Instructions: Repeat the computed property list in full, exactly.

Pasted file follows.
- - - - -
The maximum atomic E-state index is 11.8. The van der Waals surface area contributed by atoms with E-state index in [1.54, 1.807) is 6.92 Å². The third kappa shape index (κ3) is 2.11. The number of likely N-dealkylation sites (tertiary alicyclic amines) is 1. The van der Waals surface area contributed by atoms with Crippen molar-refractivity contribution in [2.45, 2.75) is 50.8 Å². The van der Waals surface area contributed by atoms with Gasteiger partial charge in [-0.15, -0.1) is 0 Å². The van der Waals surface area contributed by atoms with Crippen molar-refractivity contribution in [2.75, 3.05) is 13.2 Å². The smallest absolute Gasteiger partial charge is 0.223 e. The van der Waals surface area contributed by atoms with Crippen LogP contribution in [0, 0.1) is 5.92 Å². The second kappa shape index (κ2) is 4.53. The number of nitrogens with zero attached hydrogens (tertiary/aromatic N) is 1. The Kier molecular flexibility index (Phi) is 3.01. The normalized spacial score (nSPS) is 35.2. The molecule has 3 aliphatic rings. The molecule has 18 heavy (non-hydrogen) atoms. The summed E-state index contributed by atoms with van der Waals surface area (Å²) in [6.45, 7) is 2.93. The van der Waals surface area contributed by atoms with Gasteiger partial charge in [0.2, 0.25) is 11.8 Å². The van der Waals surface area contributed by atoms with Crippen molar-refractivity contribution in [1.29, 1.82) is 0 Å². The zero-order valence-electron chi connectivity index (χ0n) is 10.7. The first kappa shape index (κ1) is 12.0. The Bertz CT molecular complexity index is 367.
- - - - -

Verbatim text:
The maximum atomic E-state index is 11.8. The van der Waals surface area contributed by atoms with E-state index in [1.54, 1.807) is 6.92 Å². The third kappa shape index (κ3) is 2.11. The number of likely N-dealkylation sites (tertiary alicyclic amines) is 1. The van der Waals surface area contributed by atoms with Crippen molar-refractivity contribution in [2.45, 2.75) is 50.8 Å². The van der Waals surface area contributed by atoms with Gasteiger partial charge in [-0.15, -0.1) is 0 Å². The van der Waals surface area contributed by atoms with Crippen molar-refractivity contribution in [2.75, 3.05) is 13.2 Å². The smallest absolute Gasteiger partial charge is 0.223 e. The van der Waals surface area contributed by atoms with Crippen LogP contribution in [0, 0.1) is 5.92 Å². The second kappa shape index (κ2) is 4.53. The number of nitrogens with zero attached hydrogens (tertiary/aromatic N) is 1. The Kier molecular flexibility index (Phi) is 3.01. The normalized spacial score (nSPS) is 35.2. The molecule has 3 aliphatic rings. The molecule has 18 heavy (non-hydrogen) atoms. The summed E-state index contributed by atoms with van der Waals surface area (Å²) in [6.45, 7) is 2.93. The van der Waals surface area contributed by atoms with Gasteiger partial charge in [0.2, 0.25) is 11.8 Å². The van der Waals surface area contributed by atoms with Crippen molar-refractivity contribution in [1.29, 1.82) is 0 Å². The zero-order valence-electron chi connectivity index (χ0n) is 10.7. The first kappa shape index (κ1) is 12.0. The Bertz CT molecular complexity index is 367.